Six years ago, I heard my school was joining a new movement called The Right Brain Initiative. My first question was, “Does this mean I have to stop my goals and objectives as a music teacher in order to do this special project?” I was assured this was not to be an interruption of my music class, but extra arts for my students in addition to my music class. I thought The Right Brain Initiative sounded great, and in these five years together I have been so blessed.
Recently, Right Brain brought together all specialists (PE, Music and Art teachers) for professional development. This was not for classroom teachers, but specifically for us. We began the day learning about the new national standards coming, called Common Core State Standards. Although these are being taught to classroom teachers, the common core is good for the arts as well. The standards talk broadly about skills important in our subject matter, too (such as pattern recognition, or speaking and listening). Instead of filling in the bubble tests, students will be expected to analyze and create photos, digital media, and lyrics as well as the standard English essays.
I then shared some possibilities to bring dance into a music classroom, as an example of possible connections between teaching specialists and Right Brain residencies. We experimented with instruments (hand drums, rhythm sticks, egg shakers, and jingle bells) by creating an ensemble sound when a ball was bounced. Then everyone tried to find a different way to produce sound on the same instruments when a ball was rolled or tossed. Soon we were composing our own song as conducted by the ball, and then added dance movements. One musician commented, “I especially noticed how much fun the non-music teachers had. I think they were surprised!”
My first indication of Right Brain influencing my music classroom appeared in 3rd grade, where I teach a folk song and dance called Alabama Gal. I chose this song because of my musical goals to teach syncopation, and the notes Low La, and Low So. When explaining the dance movements to my 3rd grade students, they quickly said, “We already know how to do that because of dance class [Right Brain residency with Oregon Ballet Theatre] , and it’s not called a side-ways skip, the real term is sashay [and the real ballet term is chassé (Fr)].” I was pleased to have students who could use appropriate dance vocabulary and already had an experience with the movement. This accelerated my teaching so we could simply put the movements together, instead of me describing, demonstrating, and then giving practice time to experience specific steps and phrasing.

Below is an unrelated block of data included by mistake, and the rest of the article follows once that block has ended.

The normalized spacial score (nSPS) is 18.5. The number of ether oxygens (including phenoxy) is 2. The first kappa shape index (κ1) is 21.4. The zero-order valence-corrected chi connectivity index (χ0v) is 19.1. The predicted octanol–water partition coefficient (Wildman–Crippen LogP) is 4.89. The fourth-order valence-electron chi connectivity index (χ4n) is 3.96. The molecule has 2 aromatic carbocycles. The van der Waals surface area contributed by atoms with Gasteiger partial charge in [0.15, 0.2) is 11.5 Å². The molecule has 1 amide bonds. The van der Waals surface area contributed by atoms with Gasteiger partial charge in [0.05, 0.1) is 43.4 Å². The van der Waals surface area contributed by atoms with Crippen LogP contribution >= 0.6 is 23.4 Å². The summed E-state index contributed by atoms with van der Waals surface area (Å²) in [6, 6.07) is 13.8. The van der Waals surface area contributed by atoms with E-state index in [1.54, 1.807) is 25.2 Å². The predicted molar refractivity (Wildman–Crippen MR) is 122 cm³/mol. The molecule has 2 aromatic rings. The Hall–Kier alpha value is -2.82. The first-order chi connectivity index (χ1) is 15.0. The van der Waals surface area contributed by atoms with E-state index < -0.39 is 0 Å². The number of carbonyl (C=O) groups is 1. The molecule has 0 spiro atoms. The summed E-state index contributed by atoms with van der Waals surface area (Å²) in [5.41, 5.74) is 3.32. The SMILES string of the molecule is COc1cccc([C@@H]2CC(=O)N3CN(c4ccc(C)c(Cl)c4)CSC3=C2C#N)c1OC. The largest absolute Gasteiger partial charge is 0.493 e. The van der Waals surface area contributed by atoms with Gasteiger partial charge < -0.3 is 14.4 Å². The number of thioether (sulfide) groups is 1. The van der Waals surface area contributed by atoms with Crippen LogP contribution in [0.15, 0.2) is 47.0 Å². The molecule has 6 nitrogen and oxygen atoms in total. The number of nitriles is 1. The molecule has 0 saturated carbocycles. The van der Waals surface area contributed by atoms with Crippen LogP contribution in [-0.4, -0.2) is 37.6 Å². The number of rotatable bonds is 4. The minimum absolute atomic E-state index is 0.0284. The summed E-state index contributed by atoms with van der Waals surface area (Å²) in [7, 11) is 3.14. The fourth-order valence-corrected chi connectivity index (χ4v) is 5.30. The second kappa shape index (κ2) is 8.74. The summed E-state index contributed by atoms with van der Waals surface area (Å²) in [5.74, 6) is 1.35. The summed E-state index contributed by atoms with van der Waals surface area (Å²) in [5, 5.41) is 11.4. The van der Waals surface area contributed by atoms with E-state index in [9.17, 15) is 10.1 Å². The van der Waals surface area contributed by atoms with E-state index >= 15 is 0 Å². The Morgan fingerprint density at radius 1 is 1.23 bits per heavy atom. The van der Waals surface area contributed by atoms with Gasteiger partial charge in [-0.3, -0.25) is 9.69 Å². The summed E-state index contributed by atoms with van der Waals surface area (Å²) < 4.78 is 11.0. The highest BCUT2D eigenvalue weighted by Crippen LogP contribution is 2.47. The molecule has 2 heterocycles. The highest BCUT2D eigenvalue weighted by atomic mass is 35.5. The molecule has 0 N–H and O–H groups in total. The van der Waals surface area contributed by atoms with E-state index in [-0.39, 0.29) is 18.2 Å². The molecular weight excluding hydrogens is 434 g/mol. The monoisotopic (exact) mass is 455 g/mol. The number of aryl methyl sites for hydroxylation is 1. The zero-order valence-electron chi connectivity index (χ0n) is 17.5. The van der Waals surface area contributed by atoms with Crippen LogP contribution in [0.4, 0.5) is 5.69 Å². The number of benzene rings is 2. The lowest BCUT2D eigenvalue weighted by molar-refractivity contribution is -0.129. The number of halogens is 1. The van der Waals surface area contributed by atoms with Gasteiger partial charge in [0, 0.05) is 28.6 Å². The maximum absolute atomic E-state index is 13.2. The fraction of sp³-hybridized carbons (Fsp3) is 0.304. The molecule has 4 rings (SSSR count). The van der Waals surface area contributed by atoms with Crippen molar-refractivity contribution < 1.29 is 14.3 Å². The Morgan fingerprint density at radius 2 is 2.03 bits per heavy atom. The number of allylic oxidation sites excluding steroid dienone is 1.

Small gains such as this happen all the time at Quatama Elementary because of the Right Brain work. Another positive from the residency is I haven’t had to fight against dancing being for “girls only.” There are so many things I would love to teach, but sometimes I am so focused on the music aspect I forget to teach the dance part when we move. With Right Brain in my building the children already have dance knowledge and now I can simply compliment and reinforce their informed choices as they move to music. Since I work in two schools (one Right Brain, the other not) the difference Right Brain makes becomes very apparent. At my non-Right Brain school I have to be more specific in order to get good creative movement instead of dance happening naturally because of my students’ Right Brain arts background.
The day concluded with how we can continue to build upon each other’s work as artists. Some teachers said they loved a specific idea and would use it in their class tomorrow. Others were really excited their school had just begun this process and couldn’t wait to help be an advocate. Imaginations were sparked with brains thinking and collaborating. There was and is such excitement and hope about this worthwhile work.
Carissa Martus is a music teacher at Right Brain partner school Quatama Elementary in Hillsboro, Oregon.